The forest biotechnology laboratory hosted two scientists from the Taiwan Forestry Research Institute in July to discuss gene editing/CRISPR research, visit field trials on the college forest, and discuss regulatory compliance with biotech forest trees. The photo shows Dr. Steven Strauss with Wu Chia-Chen and Lin Guan-Ying.
Pair of publications on in vitro biology of poplars highlighted in Society for In Vitro Biology Reports.
“What Living Carbon is trying to do has never been done before at all,” said Steve Strauss, a professor of forest biotechnology at Oregon State University, who has partnered with Living Carbon on its research, including a field trial of more than 600 trees. “It’s very bold and I told them that ... everything about this is high risk, in my view.”
Professors Steve Strauss and Tom Shellhammer from OSU are featured on the Master Brewers Podcast
Newly-developed trees could be used in the fight against climate change.
Native aspen were planted at OSU and the research forests.
OSU’s Steve Strauss led an international collaboration that showed the CRISPR Cas9 gene editing technique could be used with nearly 100% efficiency to knock out LEAFY, the master gene behind flower formation.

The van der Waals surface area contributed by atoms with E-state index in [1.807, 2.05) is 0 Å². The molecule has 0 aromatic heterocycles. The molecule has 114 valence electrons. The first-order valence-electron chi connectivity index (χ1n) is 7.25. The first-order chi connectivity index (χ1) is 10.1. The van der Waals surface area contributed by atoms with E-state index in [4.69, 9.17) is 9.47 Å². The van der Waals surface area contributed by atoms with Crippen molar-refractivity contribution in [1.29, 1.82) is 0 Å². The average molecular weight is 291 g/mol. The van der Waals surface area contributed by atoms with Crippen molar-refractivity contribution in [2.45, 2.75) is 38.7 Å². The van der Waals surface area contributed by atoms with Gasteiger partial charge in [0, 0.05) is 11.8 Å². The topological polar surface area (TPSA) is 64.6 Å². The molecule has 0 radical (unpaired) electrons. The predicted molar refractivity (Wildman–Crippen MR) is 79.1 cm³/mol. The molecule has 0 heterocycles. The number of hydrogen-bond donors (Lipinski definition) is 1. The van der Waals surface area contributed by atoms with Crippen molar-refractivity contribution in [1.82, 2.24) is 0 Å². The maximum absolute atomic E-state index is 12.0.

GREAT TREES, a research consortium based out of Oregon State University, is looking to provide assistance to the global forest industry to help forests survive and thrive.
Oregon State University and the College of Forestry has created a new endowment based on a major donation from the Institute of Forest Biosciences, formerly the Institute of Forest Biotechnology.
Field trials in the Northwest and Southwest show that poplar trees can be genetically modified to reduce negative impacts on air quality while leaving their growth potential virtually unchanged, says an Oregon State University researcher who collaborated on the study.